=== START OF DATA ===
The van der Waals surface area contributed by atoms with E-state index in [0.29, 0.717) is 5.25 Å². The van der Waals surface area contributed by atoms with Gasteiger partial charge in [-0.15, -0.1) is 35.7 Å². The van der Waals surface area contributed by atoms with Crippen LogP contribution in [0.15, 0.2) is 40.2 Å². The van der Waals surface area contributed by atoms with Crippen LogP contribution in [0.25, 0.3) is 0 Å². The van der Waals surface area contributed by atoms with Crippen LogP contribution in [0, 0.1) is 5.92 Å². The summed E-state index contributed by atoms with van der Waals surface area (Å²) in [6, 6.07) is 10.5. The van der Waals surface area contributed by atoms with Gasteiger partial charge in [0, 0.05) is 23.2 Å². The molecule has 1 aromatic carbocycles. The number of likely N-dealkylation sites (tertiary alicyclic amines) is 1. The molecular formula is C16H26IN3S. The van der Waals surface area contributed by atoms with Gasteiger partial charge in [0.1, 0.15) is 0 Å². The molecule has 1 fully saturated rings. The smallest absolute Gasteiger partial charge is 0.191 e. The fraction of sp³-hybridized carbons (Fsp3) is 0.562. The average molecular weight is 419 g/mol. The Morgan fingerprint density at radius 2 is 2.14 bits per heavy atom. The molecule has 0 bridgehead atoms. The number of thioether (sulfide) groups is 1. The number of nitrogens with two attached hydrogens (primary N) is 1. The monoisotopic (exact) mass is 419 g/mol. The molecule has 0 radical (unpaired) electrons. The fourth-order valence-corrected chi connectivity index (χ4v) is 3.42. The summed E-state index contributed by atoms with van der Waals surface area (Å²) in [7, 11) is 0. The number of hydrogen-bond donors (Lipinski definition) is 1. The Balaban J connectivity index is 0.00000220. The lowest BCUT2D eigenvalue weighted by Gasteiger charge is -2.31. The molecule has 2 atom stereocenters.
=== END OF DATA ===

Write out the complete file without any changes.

The van der Waals surface area contributed by atoms with E-state index in [0.29, 0.717) is 5.25 Å². The van der Waals surface area contributed by atoms with Gasteiger partial charge in [-0.15, -0.1) is 35.7 Å². The van der Waals surface area contributed by atoms with Crippen LogP contribution in [0.15, 0.2) is 40.2 Å². The van der Waals surface area contributed by atoms with Crippen LogP contribution in [0.25, 0.3) is 0 Å². The van der Waals surface area contributed by atoms with Crippen LogP contribution in [0, 0.1) is 5.92 Å². The summed E-state index contributed by atoms with van der Waals surface area (Å²) in [6, 6.07) is 10.5. The van der Waals surface area contributed by atoms with Gasteiger partial charge in [0, 0.05) is 23.2 Å². The molecule has 1 aromatic carbocycles. The number of likely N-dealkylation sites (tertiary alicyclic amines) is 1. The molecular formula is C16H26IN3S. The van der Waals surface area contributed by atoms with Gasteiger partial charge in [0.1, 0.15) is 0 Å². The molecule has 1 fully saturated rings. The smallest absolute Gasteiger partial charge is 0.191 e. The fraction of sp³-hybridized carbons (Fsp3) is 0.562. The average molecular weight is 419 g/mol. The Morgan fingerprint density at radius 2 is 2.14 bits per heavy atom. The molecule has 0 bridgehead atoms. The number of thioether (sulfide) groups is 1. The number of nitrogens with two attached hydrogens (primary N) is 1. The monoisotopic (exact) mass is 419 g/mol. The molecule has 0 radical (unpaired) electrons. The fourth-order valence-corrected chi connectivity index (χ4v) is 3.42. The summed E-state index contributed by atoms with van der Waals surface area (Å²) in [7, 11) is 0. The number of hydrogen-bond donors (Lipinski definition) is 1. The Balaban J connectivity index is 0.00000220. The lowest BCUT2D eigenvalue weighted by Gasteiger charge is -2.31. The molecule has 2 atom stereocenters.